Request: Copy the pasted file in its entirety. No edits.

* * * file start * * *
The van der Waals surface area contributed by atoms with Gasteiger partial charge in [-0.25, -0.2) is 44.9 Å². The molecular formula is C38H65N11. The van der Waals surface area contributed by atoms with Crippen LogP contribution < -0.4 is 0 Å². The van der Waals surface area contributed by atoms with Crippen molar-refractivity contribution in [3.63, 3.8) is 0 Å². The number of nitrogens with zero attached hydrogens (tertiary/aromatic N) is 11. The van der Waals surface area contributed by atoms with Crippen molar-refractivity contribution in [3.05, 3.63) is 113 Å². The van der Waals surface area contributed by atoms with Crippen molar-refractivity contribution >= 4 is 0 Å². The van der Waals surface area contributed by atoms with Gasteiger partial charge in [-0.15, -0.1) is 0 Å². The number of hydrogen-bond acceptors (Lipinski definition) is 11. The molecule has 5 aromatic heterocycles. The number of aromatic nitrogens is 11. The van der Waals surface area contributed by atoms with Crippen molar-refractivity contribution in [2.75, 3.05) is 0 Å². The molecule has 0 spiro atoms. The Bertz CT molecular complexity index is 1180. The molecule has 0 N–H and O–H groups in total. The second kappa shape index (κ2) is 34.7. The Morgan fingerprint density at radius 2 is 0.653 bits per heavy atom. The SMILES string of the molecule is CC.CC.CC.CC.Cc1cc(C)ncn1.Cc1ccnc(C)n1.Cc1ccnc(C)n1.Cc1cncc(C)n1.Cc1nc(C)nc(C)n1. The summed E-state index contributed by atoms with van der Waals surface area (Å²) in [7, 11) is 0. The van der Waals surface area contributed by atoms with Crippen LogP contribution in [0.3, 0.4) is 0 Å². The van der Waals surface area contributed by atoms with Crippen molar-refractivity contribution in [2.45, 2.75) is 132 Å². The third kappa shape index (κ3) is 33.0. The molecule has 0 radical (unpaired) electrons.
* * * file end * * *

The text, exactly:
The van der Waals surface area contributed by atoms with Gasteiger partial charge in [-0.25, -0.2) is 44.9 Å². The molecular formula is C38H65N11. The van der Waals surface area contributed by atoms with Crippen LogP contribution < -0.4 is 0 Å². The van der Waals surface area contributed by atoms with Crippen molar-refractivity contribution in [3.63, 3.8) is 0 Å². The number of nitrogens with zero attached hydrogens (tertiary/aromatic N) is 11. The van der Waals surface area contributed by atoms with Crippen molar-refractivity contribution in [3.05, 3.63) is 113 Å². The van der Waals surface area contributed by atoms with Crippen molar-refractivity contribution >= 4 is 0 Å². The van der Waals surface area contributed by atoms with Gasteiger partial charge in [-0.15, -0.1) is 0 Å². The number of hydrogen-bond acceptors (Lipinski definition) is 11. The molecule has 5 aromatic heterocycles. The number of aromatic nitrogens is 11. The van der Waals surface area contributed by atoms with Crippen molar-refractivity contribution in [2.75, 3.05) is 0 Å². The molecule has 0 spiro atoms. The Bertz CT molecular complexity index is 1180. The molecule has 0 N–H and O–H groups in total. The second kappa shape index (κ2) is 34.7. The Morgan fingerprint density at radius 2 is 0.653 bits per heavy atom. The SMILES string of the molecule is CC.CC.CC.CC.Cc1cc(C)ncn1.Cc1ccnc(C)n1.Cc1ccnc(C)n1.Cc1cncc(C)n1.Cc1nc(C)nc(C)n1. The summed E-state index contributed by atoms with van der Waals surface area (Å²) in [7, 11) is 0. The van der Waals surface area contributed by atoms with Crippen LogP contribution in [0.3, 0.4) is 0 Å². The van der Waals surface area contributed by atoms with Crippen molar-refractivity contribution in [2.45, 2.75) is 132 Å². The third kappa shape index (κ3) is 33.0. The molecule has 0 radical (unpaired) electrons.